Cursing the Darkness - the background
This book started off as something quite different, with the working title Distant Cousin. A later volume in the series may well have that title and theme, but for now I have written an account of life in the mid-1930s in Nazi Germany and the struggles of a small group of people to challenge the Nazi régime. However, I'd like to explain my reasons for becoming so involved in matters German and in Nuremberg, Bavaria in particular.
They had a daughter called Winifred, but as far as I can gather, there was little communication between the sisters or the rest of the family over the ensuing decades. Fast forward to the closing days of the Second World War.
My father, a professional soldier with the rank of Major, had spent the war years in charge of telecommunications in India and Ceylon (as it then was). He came back to Ipswich in 1945, when I was just five years old, but he was soon posted abroad again to Berlin to head up the telephone and other communications services, both military and civilian, in that devastated city.
'Is that you, Billy?'
A woman's voice said, 'Is that you, Billy?'
It turned out that somehow - I have no idea how she managed this - Winifred had found out about my father's posting. She told him about herself and her mother, who had both successfully survived the privations of war, and pleaded with him to help them escape to one of the western zones. One family anecdote relates that my father sent a letter to the two of them, and the envelope was also filled with tea leaves. Winifred's mother, who had not had a taste of tea for a very long time indeed, drank seventeen cups one after the other.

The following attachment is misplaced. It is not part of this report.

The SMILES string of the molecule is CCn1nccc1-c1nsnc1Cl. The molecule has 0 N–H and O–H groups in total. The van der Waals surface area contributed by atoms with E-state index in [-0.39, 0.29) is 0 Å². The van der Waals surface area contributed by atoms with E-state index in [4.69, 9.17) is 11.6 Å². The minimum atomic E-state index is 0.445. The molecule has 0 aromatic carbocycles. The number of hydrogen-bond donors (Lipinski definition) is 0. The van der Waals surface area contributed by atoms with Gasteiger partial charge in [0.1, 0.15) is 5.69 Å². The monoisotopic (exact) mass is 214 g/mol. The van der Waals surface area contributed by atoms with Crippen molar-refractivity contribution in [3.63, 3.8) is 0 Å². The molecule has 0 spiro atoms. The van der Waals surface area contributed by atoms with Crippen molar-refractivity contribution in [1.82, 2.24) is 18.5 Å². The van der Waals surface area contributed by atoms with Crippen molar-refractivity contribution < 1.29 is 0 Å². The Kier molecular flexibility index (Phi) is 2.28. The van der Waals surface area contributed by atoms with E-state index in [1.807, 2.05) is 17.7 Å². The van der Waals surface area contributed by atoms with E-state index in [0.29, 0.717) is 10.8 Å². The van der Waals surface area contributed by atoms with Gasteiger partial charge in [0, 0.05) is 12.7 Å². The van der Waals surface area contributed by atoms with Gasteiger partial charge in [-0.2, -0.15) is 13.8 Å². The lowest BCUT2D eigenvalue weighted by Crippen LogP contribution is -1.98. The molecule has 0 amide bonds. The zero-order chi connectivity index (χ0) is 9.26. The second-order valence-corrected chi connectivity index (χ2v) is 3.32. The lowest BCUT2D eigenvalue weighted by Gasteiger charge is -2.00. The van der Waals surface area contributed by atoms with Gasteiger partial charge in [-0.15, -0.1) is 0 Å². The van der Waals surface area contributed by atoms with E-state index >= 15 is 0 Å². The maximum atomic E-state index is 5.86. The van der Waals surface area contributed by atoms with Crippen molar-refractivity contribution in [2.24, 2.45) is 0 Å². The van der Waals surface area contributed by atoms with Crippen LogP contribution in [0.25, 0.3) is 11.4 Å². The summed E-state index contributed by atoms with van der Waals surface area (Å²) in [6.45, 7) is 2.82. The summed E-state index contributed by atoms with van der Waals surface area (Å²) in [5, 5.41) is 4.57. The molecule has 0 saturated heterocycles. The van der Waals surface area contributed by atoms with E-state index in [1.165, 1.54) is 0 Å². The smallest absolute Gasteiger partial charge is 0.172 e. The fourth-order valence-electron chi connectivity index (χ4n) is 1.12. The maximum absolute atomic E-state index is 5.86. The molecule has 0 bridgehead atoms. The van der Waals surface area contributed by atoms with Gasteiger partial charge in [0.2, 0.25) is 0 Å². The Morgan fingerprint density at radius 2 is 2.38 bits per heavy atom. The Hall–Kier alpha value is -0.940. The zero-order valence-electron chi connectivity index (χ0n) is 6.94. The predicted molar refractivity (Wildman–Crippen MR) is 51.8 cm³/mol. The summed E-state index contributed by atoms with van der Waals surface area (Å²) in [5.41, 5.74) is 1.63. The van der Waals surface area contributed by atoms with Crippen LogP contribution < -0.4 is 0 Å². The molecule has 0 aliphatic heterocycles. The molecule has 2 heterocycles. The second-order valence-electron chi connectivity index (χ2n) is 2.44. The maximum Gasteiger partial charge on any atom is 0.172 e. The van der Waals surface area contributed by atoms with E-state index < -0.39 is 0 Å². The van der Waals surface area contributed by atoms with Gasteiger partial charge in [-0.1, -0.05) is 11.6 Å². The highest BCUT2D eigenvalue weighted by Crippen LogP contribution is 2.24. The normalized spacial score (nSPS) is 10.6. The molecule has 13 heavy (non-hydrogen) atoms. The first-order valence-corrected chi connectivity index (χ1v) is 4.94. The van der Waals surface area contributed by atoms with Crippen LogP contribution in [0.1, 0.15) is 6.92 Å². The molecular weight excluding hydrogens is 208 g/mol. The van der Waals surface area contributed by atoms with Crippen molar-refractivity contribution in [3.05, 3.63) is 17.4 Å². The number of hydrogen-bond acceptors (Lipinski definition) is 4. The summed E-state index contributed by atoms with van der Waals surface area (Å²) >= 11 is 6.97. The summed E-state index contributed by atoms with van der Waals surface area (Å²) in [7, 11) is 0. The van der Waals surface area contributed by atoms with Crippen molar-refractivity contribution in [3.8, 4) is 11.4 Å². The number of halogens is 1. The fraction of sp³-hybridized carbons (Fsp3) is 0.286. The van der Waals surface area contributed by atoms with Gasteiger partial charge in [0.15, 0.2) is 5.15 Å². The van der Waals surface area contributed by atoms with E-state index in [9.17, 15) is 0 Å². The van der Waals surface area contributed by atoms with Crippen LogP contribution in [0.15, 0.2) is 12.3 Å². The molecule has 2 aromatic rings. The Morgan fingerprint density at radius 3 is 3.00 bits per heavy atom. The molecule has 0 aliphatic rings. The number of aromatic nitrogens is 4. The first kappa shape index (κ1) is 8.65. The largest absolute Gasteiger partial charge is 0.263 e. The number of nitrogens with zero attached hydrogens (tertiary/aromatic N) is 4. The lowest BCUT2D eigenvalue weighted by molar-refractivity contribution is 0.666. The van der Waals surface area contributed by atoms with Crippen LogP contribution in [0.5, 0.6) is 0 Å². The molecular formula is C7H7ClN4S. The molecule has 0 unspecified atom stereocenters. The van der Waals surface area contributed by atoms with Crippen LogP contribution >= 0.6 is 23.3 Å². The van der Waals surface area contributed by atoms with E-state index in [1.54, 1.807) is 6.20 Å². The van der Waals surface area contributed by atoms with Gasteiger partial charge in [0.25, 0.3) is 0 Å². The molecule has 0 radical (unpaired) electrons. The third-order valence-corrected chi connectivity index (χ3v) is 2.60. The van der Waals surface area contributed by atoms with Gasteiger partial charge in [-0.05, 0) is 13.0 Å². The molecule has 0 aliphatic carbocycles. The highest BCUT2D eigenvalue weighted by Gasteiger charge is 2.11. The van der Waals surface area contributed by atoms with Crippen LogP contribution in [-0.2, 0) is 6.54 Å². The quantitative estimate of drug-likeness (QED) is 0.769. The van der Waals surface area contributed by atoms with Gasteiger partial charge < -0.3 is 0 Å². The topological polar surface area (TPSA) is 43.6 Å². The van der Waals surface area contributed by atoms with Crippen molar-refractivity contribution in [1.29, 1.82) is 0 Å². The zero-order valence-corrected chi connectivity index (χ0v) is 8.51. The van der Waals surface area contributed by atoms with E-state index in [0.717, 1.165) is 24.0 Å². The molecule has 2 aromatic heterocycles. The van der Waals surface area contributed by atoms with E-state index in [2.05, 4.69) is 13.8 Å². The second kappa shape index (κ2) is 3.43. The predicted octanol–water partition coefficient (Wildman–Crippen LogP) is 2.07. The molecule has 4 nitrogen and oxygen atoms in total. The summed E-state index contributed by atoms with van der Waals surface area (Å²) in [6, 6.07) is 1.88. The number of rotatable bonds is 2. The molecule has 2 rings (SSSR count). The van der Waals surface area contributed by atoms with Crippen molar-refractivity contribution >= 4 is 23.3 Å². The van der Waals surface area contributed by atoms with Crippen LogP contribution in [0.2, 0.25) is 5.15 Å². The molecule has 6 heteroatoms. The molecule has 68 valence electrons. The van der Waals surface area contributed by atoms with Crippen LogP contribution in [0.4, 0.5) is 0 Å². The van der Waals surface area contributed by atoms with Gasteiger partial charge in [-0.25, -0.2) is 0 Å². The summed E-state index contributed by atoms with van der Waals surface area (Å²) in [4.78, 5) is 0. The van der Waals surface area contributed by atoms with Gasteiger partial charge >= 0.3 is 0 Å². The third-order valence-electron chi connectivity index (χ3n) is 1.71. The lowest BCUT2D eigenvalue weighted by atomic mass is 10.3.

Smuggled to the West
Winifred married Rudolf Schmidt, who ran a clothing shop in the city called Der preiswerte Laden, the 'Value-for-Money Shop', and later he became a representative for Olympia swimwear and other clothing.
Dark blue Beetle
There must have been a great deal of persuasive discussion behind the scenes, because a year later, in 1952, I found myself travelling with my Aunt Burston(*) on the ferry to Venlo in Holland, where she stayed with the sisters who tended my Uncle John's grave. He had been a tail-end Charlie on a bomber raid and the plane had crashed over southern Holland. I recall visiting the cemetery with its neat row after row of white tombstones and seeing my uncle's neatly carved name (John Ratcliffe).
The Lorelei Express
Four years later, my grandfather became Mayor of Ipswich and on a later visit to Nuremberg he gave me a formal letter of friendship and reconciliation to hand personally to the Oberbürgermeister of Nuremberg. Those holidays were the trigger events which set me on my present path to where I find myself now, retired and put out to grass as a Professor Emeritus of German at the University of Dundee.
Oswald Wolff Publishers
A busy retirement
Academic books don't tend to end each chapter on a cliffhanger, and the audience for a work of fiction has quite different expectations from that for a specialised academic discipline. Still, after a long apprenticeship, I believe I have produced a work of modest merit.
If this novel turns out to be well received, a sequel is threatened in the next year or so.
(*) In case you were wondering about the unusual name Burston, my grandfather, as well as being a leading local Co-operative politician, was also an engine driver who was on the footplate of lines around Ipswich and the surrounding counties.
One line he travelled frequently had as one of its stops the village of Burston, where there was a famous teachers' strike between 1914-1939. As a local Co-operative politician, he decided to name his youngest daughter in honour of that event. Members of the family, it is alleged, are grateful that the strike did not take place in another village served by the railway and not far away, namely, Six Mile Bottom.